, we will build upon her a to a roe, or to a young hart, upon the mountains of spices.] palace of silver : and if she be a door, we will inclose I have nothing to desire but this, that thou, who art ber with boards of cedar.] We will not despair of my only beloved, wouldst come and accomplish all her, nor cast her off, but be both patient with her, these things; make all the speed that is possible to come and do our utmost to make her such as we desire ; and save us, and perfect thy loving-kindness to us, let her but be faithful and constant, and we will do for such speed as the swiftest creatures make to save her as we do for a wall that is low, which we pull themselves from danger ; let nothing hinder this, but not down, but build up higher, and adorn also with by thy love, which makes all things sweet and easy, fair and goodly turrets; or as we do with the door of overcome the greatest difficulties in thy way to use a noble house, which if it be too weak or too mean, See Annot. [o] we spare no cost to mend it, but inclose in a case of cedar. See Annot. [i]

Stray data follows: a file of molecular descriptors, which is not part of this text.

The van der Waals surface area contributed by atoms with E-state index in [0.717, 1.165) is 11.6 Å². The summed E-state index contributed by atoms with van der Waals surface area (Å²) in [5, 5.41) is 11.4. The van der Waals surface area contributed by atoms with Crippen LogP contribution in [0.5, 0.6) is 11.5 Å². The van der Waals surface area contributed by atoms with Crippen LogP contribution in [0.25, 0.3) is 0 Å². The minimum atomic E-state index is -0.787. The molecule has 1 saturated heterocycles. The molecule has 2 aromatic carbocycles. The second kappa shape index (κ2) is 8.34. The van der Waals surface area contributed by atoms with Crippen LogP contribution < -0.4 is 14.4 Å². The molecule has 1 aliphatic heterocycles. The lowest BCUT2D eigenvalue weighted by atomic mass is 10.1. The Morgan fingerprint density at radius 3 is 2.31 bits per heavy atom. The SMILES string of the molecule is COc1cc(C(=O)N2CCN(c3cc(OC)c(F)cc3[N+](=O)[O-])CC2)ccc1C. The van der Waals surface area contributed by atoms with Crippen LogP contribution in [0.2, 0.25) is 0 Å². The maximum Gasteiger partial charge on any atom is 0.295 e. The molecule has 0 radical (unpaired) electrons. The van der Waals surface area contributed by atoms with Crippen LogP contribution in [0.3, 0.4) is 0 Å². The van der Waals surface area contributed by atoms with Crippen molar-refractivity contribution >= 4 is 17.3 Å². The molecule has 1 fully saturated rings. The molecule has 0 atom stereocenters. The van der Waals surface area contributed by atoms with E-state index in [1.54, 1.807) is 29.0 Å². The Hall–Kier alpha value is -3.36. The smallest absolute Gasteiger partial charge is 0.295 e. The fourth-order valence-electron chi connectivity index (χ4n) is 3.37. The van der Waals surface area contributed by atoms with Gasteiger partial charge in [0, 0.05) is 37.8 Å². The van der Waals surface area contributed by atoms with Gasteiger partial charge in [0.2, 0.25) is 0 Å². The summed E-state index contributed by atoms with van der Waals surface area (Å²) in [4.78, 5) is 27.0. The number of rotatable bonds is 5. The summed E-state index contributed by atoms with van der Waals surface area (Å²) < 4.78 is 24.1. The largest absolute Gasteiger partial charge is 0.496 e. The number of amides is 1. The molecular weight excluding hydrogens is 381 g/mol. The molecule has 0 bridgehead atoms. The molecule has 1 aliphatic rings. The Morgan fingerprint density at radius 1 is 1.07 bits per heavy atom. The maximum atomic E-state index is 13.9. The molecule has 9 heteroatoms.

ANNOTATIONS. LITTLE SISTER. Ver. 10, I am a wall, and my breasts like towers: [a] Ver. 1.] This verse, at first sight, looks like then was I in his eyes as one that found favour.] And a repetition of the same desire wherewith he be. our labour, I foresee, will not be lost, for I hear her gan this book, that they might be so happy as to say, I am such a wall, and my breasts rise and grow see the Messiah appear, though it were but in his big like such turrets; I am no longer of a low and de- infancy, which would transport them with joy, &c. spicable stature, nor unmeet for his love, but from this And thus the Chaldee Paraphrast interprets it, of time forth I shall be acceptable unto him, and find such the time when the Messiah shall be revealed to the favour with him, as to enjoy all the happiness which